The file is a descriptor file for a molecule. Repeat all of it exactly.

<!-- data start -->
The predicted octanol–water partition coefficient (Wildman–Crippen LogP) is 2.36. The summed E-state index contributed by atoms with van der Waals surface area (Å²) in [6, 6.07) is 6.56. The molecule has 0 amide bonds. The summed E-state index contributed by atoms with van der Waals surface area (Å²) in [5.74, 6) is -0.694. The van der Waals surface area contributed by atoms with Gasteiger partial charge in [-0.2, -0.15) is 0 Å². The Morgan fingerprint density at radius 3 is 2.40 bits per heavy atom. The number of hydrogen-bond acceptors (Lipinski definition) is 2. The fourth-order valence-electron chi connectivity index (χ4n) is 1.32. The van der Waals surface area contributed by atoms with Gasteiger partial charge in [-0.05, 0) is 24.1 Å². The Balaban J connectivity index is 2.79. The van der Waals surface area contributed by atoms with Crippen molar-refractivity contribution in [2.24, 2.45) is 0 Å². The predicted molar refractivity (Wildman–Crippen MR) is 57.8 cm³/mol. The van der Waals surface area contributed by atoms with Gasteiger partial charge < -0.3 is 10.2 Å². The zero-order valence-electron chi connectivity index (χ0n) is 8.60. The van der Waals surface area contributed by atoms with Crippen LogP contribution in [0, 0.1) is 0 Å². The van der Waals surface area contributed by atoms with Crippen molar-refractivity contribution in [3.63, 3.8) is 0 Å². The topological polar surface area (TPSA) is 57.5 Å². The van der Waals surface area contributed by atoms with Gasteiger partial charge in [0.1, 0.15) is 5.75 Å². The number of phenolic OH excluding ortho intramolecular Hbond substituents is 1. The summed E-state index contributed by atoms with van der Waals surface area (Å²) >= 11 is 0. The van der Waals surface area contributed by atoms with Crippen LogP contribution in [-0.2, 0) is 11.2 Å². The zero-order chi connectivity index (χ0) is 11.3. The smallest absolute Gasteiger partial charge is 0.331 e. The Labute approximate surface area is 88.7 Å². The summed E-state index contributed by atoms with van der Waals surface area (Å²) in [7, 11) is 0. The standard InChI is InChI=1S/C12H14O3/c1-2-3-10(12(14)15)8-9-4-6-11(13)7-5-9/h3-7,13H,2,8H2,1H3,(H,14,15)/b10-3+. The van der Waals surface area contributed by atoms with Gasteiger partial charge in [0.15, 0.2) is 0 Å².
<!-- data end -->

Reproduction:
The predicted octanol–water partition coefficient (Wildman–Crippen LogP) is 2.36. The summed E-state index contributed by atoms with van der Waals surface area (Å²) in [6, 6.07) is 6.56. The molecule has 0 amide bonds. The summed E-state index contributed by atoms with van der Waals surface area (Å²) in [5.74, 6) is -0.694. The van der Waals surface area contributed by atoms with Gasteiger partial charge in [-0.2, -0.15) is 0 Å². The Morgan fingerprint density at radius 3 is 2.40 bits per heavy atom. The number of hydrogen-bond acceptors (Lipinski definition) is 2. The fourth-order valence-electron chi connectivity index (χ4n) is 1.32. The van der Waals surface area contributed by atoms with Gasteiger partial charge in [-0.05, 0) is 24.1 Å². The Balaban J connectivity index is 2.79. The van der Waals surface area contributed by atoms with Crippen molar-refractivity contribution in [2.24, 2.45) is 0 Å². The predicted molar refractivity (Wildman–Crippen MR) is 57.8 cm³/mol. The van der Waals surface area contributed by atoms with Gasteiger partial charge < -0.3 is 10.2 Å². The zero-order valence-electron chi connectivity index (χ0n) is 8.60. The van der Waals surface area contributed by atoms with Crippen LogP contribution in [0, 0.1) is 0 Å². The van der Waals surface area contributed by atoms with Crippen molar-refractivity contribution in [3.63, 3.8) is 0 Å². The topological polar surface area (TPSA) is 57.5 Å². The van der Waals surface area contributed by atoms with Gasteiger partial charge in [0.1, 0.15) is 5.75 Å². The number of phenolic OH excluding ortho intramolecular Hbond substituents is 1. The summed E-state index contributed by atoms with van der Waals surface area (Å²) >= 11 is 0. The van der Waals surface area contributed by atoms with Crippen LogP contribution in [-0.2, 0) is 11.2 Å². The zero-order chi connectivity index (χ0) is 11.3. The smallest absolute Gasteiger partial charge is 0.331 e. The Labute approximate surface area is 88.7 Å². The summed E-state index contributed by atoms with van der Waals surface area (Å²) in [7, 11) is 0. The standard InChI is InChI=1S/C12H14O3/c1-2-3-10(12(14)15)8-9-4-6-11(13)7-5-9/h3-7,13H,2,8H2,1H3,(H,14,15)/b10-3+. The van der Waals surface area contributed by atoms with Gasteiger partial charge in [0.15, 0.2) is 0 Å².